Dr Christine Newman Talks To Students About Being Your Own Leader

Leaders come in many forms and use various styles of influence. They can be ascribed to their roles or emerge through experiences within the workplace.

Students within SMLR’s Leadership in Work Organizations course were treated to an engaging discussion about leadership when Dr. Christine Newman, owner of the Harlingen Veterinary Clinic in Belle Mead, N.J., visited the class on October 22, 2012. Dr. Newman outlined the path she took before starting her practice in the historically male-dominated veterinary field.

Above: Dr. Christine Newman speaks with SMLR students about how she leads the staff in her veterinary clinic.
Above: Dr. Christine Newman answers students' questions about managing a business and motivating workers.

“I liked doing things my own way, so I started my own practice while still working at my full-time job,” says Dr. Newman, who eventually segued into solely focusing on her own facility. She worked by herself for 10 years before hiring support and managerial staff, learning how to be a manager over time.  

“When I started the clinic, I knew how to do everything on my own. Eventually, as I hired others, I learned to trust people and empower them to be in charge of others,” says Dr. Newman.

Through her experiences, Dr. Newman believes that leaders should make sure that employees find their jobs interesting and challenging. She advised students to make sure that their staff members are happy, to be mindful of those who need more attention, and to provide fair wages.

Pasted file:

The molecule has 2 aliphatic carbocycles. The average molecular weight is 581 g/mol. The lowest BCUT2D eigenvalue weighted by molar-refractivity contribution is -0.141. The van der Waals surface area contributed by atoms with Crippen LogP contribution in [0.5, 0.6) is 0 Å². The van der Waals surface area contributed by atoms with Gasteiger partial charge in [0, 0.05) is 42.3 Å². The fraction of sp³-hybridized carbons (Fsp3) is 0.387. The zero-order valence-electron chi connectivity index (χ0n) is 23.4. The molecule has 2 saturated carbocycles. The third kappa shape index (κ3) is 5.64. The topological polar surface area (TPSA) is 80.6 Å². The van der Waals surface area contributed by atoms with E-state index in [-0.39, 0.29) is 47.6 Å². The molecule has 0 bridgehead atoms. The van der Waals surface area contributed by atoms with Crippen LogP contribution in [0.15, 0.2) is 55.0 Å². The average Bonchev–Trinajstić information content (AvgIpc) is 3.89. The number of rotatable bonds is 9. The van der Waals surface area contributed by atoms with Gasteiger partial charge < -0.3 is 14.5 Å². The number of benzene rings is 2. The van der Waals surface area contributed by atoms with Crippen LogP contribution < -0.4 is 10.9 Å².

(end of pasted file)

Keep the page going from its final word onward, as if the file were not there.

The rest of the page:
Dr. Newman, who recently received training in acupuncture for animals, believes that good leaders keep their knowledge of their profession up to date. She also believes that anyone who wants to own a business should receive formal training—something she did not receive but wishes she had done in order to avoid prior mistakes.

“I still think about going back and taking management classes. I definitely advise students to do so but to also remember that you shouldn’t be afraid to go with your gut instincts,” she says.

Samantha Collazo, a student in the course, enjoyed Dr. Newman's talk. She says, "Dr. Newman was very inspirational and humble. I love that she has done so much and admits to learning her leadership skills along the way. Actually she admits to still be learning how to be the best leader for her hospital clinic. As a part of the leader member exchange theory, it states that leadership is a process that is centered around the interactions between leaders and follower. To me, Dr. Newman is a prime example of how this theory is valid. She says that she does not treat her employees as if they are a collective group and she focuses on her relationships with each of them individually, once again validating these theories."

Leadership in Work Organizationsis taught by SMLR Dean Susan J. Schurman and Professor Rebecca Kolins Givan. The undergraduate course provides an in-depth examination of leadership—what it is, where it comes from, and how people develop and exercise it—with a focus on leadership within work organizations, including labor unions that represent workers in the workplace. For more information, visit http://smlr.rutgers.edu/labor-and-employment-relations/UGcurrent-course-schedule